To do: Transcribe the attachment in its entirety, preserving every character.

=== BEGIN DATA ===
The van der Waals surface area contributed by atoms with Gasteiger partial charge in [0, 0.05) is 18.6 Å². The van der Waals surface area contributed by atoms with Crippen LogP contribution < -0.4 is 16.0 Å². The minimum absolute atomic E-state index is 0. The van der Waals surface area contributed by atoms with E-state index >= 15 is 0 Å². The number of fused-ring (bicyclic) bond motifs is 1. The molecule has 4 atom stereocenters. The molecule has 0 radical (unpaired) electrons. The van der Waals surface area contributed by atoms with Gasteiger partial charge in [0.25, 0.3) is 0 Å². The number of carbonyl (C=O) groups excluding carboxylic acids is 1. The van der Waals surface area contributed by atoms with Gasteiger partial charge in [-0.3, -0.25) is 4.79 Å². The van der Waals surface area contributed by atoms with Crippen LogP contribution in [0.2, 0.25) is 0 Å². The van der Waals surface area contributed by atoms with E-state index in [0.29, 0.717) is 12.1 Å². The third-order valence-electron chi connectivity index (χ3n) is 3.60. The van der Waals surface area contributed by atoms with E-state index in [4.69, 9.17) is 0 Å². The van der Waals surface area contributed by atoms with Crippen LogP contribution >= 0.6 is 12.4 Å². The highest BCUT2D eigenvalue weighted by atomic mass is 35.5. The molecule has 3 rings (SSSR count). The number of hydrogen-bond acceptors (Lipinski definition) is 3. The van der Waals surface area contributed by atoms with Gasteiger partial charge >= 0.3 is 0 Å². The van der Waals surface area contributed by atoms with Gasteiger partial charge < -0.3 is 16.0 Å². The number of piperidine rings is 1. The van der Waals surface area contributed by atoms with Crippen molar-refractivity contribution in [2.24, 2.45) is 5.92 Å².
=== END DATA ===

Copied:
The van der Waals surface area contributed by atoms with Gasteiger partial charge in [0, 0.05) is 18.6 Å². The van der Waals surface area contributed by atoms with Crippen LogP contribution < -0.4 is 16.0 Å². The minimum absolute atomic E-state index is 0. The van der Waals surface area contributed by atoms with E-state index >= 15 is 0 Å². The number of fused-ring (bicyclic) bond motifs is 1. The molecule has 4 atom stereocenters. The molecule has 0 radical (unpaired) electrons. The van der Waals surface area contributed by atoms with Gasteiger partial charge in [0.25, 0.3) is 0 Å². The number of carbonyl (C=O) groups excluding carboxylic acids is 1. The van der Waals surface area contributed by atoms with Gasteiger partial charge in [-0.3, -0.25) is 4.79 Å². The van der Waals surface area contributed by atoms with Crippen LogP contribution in [0.2, 0.25) is 0 Å². The van der Waals surface area contributed by atoms with E-state index in [0.29, 0.717) is 12.1 Å². The third-order valence-electron chi connectivity index (χ3n) is 3.60. The van der Waals surface area contributed by atoms with E-state index in [4.69, 9.17) is 0 Å². The van der Waals surface area contributed by atoms with Crippen LogP contribution >= 0.6 is 12.4 Å². The highest BCUT2D eigenvalue weighted by atomic mass is 35.5. The molecule has 3 rings (SSSR count). The number of hydrogen-bond acceptors (Lipinski definition) is 3. The van der Waals surface area contributed by atoms with Gasteiger partial charge >= 0.3 is 0 Å². The van der Waals surface area contributed by atoms with Gasteiger partial charge < -0.3 is 16.0 Å². The number of piperidine rings is 1. The van der Waals surface area contributed by atoms with Crippen molar-refractivity contribution in [2.24, 2.45) is 5.92 Å².